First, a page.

On Killing by LtCol Dave Grossman, 2009, Excerpts
There is a profound resistance to killing one’s fellow man. That the average man will not kill even at the risk of all he holds dear has been largely ignored by those who attempt to understand the psychological and sociological pressures of the battlefield. The soldier in combat resists the powerful obligation and coercion to engage in aggressive and assertive actions on the battlefield, and he dreads facing the irrational aggression and hostility embodied in the enemy. Looking another human in the eye, making an independent decision to kill him, and watching as he dies due to your action, combine to form the most basic, important, primal, and traumatic occurrences of war.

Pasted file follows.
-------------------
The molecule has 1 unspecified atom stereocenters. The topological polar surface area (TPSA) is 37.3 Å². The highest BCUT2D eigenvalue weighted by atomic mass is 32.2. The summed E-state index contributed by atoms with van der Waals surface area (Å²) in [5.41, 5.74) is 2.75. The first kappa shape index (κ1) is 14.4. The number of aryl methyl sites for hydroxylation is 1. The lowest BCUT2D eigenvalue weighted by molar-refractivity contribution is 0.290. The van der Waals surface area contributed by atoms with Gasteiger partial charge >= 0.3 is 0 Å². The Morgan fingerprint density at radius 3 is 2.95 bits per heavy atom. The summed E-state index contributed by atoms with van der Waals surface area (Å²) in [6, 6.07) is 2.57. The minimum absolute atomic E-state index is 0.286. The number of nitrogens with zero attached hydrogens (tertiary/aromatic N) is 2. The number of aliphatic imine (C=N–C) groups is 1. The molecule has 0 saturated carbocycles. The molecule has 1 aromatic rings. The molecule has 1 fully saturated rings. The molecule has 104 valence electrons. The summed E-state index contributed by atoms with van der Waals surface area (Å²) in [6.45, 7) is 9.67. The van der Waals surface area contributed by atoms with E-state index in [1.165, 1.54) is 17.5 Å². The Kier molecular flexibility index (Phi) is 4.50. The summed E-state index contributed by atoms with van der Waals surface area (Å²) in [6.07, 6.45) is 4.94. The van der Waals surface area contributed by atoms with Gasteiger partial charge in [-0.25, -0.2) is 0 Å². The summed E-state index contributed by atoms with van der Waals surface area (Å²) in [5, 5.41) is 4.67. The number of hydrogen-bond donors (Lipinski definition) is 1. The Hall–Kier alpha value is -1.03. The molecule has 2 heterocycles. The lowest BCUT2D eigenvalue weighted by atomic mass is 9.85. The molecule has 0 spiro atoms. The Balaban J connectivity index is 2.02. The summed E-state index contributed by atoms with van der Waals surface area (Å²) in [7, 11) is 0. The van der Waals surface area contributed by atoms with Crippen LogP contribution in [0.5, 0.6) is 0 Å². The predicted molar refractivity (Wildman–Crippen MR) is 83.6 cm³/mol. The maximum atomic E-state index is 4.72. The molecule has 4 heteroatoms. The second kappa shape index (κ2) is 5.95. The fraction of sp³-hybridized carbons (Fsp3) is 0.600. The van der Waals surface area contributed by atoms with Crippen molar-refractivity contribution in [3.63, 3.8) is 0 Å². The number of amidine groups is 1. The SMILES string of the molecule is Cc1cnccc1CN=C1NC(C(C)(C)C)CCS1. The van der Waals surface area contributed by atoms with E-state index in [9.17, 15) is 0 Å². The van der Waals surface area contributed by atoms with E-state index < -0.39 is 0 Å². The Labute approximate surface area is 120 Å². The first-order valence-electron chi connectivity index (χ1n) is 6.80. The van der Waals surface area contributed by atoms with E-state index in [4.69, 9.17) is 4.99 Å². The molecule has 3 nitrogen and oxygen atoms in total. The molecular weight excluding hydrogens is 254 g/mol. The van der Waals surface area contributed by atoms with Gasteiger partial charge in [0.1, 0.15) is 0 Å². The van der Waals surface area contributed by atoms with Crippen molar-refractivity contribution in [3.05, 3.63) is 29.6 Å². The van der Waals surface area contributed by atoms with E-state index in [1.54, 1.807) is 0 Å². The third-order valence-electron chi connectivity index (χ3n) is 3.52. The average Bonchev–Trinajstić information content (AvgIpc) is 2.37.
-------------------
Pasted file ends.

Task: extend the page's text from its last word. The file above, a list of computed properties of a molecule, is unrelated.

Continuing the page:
The soldier in combat is trapped within this tragic Catch-22. If he overcomes his resistance to killing and kills an enemy soldier in close combat, he will be forever burdened with blood guilt, and if he elects not to kill, then the blood guilt of his fallen comrades and the shame of his profession, nation, and cause lie upon him. He is damned if he does, and damned if he doesn’t.